If, while processone a query for, say, "", another DNS client sends to Deadwood another query for, instead of creating a new query to process, Deadwood will attach the new client to the same query that is already "in flight", and send a reply to both clients once we have an answer for

This is the number of simultaneous clients a given query can have. If this limit is exceeded, subsequents clients with the same query are refused until an answer is found. If this has a value of 1, we do not merge multiple requests for the same query, but give each request its own connection.

The default value is 8.


The maximum number of elements our cache is allowed to have. This is a number between 32 and 16,777,216; the default value for this is 1024. Note that, if writing the cache to disk or reading the cache from disk, higher values of this will slow down cache reading/writing.


This is the maximum number of pending remote UDP connections Deadwood can have. The default value for this is 32.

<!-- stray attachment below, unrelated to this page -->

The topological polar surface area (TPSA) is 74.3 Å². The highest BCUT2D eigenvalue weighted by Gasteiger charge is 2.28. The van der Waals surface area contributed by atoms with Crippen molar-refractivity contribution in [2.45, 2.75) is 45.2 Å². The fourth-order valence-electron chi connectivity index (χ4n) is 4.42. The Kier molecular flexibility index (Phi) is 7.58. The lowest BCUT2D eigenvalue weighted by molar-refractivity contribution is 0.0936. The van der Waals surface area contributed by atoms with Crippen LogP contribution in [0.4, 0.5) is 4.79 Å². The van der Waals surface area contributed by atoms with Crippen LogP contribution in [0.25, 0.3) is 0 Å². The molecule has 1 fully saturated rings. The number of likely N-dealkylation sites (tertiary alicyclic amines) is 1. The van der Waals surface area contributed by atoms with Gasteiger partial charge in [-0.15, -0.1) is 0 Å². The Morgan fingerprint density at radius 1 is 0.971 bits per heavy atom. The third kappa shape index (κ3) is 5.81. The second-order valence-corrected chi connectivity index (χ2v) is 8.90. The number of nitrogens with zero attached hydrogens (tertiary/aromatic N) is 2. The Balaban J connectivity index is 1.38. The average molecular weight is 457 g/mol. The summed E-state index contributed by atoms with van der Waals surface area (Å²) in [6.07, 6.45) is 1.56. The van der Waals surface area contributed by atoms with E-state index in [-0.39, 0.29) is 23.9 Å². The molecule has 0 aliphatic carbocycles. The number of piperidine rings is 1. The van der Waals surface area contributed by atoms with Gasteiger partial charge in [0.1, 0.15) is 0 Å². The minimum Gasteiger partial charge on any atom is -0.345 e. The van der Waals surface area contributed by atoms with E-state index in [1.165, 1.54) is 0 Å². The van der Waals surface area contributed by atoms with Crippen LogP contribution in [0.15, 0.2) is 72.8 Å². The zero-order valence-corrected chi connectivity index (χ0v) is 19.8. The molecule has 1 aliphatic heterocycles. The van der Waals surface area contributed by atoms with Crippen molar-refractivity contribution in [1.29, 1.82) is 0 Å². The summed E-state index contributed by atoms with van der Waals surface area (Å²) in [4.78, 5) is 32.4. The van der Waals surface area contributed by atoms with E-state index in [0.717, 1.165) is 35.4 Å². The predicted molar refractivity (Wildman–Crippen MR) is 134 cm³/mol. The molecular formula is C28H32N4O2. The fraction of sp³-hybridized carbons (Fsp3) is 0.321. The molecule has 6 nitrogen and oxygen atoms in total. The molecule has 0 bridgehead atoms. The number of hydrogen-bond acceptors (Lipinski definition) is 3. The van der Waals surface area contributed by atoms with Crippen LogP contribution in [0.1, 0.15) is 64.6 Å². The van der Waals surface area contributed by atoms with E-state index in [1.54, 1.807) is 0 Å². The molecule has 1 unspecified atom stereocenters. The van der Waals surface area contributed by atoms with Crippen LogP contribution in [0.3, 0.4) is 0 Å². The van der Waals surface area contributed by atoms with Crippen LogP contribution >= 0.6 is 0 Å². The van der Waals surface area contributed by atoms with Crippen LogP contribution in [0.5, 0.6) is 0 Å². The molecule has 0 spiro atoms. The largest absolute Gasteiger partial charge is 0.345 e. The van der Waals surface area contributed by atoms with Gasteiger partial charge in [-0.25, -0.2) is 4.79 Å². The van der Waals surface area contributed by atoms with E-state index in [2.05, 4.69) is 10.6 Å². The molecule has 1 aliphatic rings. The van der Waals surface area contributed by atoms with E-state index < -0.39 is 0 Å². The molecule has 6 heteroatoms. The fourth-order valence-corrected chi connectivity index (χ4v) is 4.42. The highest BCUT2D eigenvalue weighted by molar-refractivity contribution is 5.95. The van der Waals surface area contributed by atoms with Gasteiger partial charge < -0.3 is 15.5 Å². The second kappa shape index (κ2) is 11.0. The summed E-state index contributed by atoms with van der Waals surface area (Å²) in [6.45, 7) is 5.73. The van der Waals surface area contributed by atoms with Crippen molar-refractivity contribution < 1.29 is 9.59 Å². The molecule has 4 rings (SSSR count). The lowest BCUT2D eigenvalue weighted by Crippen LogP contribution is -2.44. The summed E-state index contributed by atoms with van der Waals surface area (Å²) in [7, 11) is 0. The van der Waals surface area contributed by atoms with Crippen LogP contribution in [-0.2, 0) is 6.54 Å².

This is the number of allowed open TCP connections. Default value: 8


The number of times we retry to send a query upstream before giving up. If this is 0, we only try once; if this is 1, we try twice, and so on, up to 8 retries. Note that each retry takes timeout_seconds seconds before we retry again. Default value: 2


The RR type we send to resolve glueless records. This should be 1 (A) when mainly using IPv4 to resolve records. If glueless NS records have AAAA but not A records, and IPv6 is enabled, it may make sense to give this a value of 255 (ANY). If IPv4 ever stops being used on a large scale, it may eventually become possible to make this have a value of 28 (AAAA).